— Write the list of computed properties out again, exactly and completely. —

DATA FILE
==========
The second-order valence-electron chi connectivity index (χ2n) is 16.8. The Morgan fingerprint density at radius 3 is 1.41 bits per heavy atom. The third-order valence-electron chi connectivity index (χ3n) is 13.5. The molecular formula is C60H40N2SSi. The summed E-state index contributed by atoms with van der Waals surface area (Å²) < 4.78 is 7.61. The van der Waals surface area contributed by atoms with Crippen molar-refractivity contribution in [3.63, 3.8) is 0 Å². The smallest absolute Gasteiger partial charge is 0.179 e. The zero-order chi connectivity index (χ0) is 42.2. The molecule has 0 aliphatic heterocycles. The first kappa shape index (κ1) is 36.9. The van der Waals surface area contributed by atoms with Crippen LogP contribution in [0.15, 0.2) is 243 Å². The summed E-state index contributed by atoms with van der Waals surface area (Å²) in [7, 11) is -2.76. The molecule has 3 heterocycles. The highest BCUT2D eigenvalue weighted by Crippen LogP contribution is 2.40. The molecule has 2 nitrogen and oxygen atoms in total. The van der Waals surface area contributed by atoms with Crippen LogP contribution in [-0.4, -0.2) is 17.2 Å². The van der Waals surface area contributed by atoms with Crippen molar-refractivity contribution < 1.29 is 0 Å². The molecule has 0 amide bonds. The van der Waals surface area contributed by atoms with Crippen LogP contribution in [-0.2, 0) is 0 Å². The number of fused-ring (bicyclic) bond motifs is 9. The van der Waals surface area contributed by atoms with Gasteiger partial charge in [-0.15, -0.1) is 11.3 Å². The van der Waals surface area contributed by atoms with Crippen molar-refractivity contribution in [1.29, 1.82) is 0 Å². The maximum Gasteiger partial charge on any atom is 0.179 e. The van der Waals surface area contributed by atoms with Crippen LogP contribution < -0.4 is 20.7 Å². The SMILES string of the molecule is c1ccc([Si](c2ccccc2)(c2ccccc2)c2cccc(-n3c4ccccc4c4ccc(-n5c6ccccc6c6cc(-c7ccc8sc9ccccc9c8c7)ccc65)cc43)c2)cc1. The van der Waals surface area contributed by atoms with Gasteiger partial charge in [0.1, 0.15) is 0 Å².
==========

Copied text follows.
The second-order valence-electron chi connectivity index (χ2n) is 16.8. The Morgan fingerprint density at radius 3 is 1.41 bits per heavy atom. The third-order valence-electron chi connectivity index (χ3n) is 13.5. The molecular formula is C60H40N2SSi. The summed E-state index contributed by atoms with van der Waals surface area (Å²) < 4.78 is 7.61. The van der Waals surface area contributed by atoms with Crippen molar-refractivity contribution in [3.63, 3.8) is 0 Å². The smallest absolute Gasteiger partial charge is 0.179 e. The zero-order chi connectivity index (χ0) is 42.2. The molecule has 0 aliphatic heterocycles. The first kappa shape index (κ1) is 36.9. The van der Waals surface area contributed by atoms with Crippen LogP contribution in [0.15, 0.2) is 243 Å². The summed E-state index contributed by atoms with van der Waals surface area (Å²) in [7, 11) is -2.76. The molecule has 3 heterocycles. The highest BCUT2D eigenvalue weighted by Crippen LogP contribution is 2.40. The molecule has 2 nitrogen and oxygen atoms in total. The van der Waals surface area contributed by atoms with Crippen LogP contribution in [-0.4, -0.2) is 17.2 Å². The van der Waals surface area contributed by atoms with Crippen molar-refractivity contribution < 1.29 is 0 Å². The molecule has 0 amide bonds. The van der Waals surface area contributed by atoms with Crippen LogP contribution in [-0.2, 0) is 0 Å². The number of fused-ring (bicyclic) bond motifs is 9. The van der Waals surface area contributed by atoms with Gasteiger partial charge in [-0.15, -0.1) is 11.3 Å². The van der Waals surface area contributed by atoms with Crippen molar-refractivity contribution in [1.29, 1.82) is 0 Å². The maximum Gasteiger partial charge on any atom is 0.179 e. The van der Waals surface area contributed by atoms with Crippen LogP contribution < -0.4 is 20.7 Å². The SMILES string of the molecule is c1ccc([Si](c2ccccc2)(c2ccccc2)c2cccc(-n3c4ccccc4c4ccc(-n5c6ccccc6c6cc(-c7ccc8sc9ccccc9c8c7)ccc65)cc43)c2)cc1. The van der Waals surface area contributed by atoms with Gasteiger partial charge in [0.1, 0.15) is 0 Å².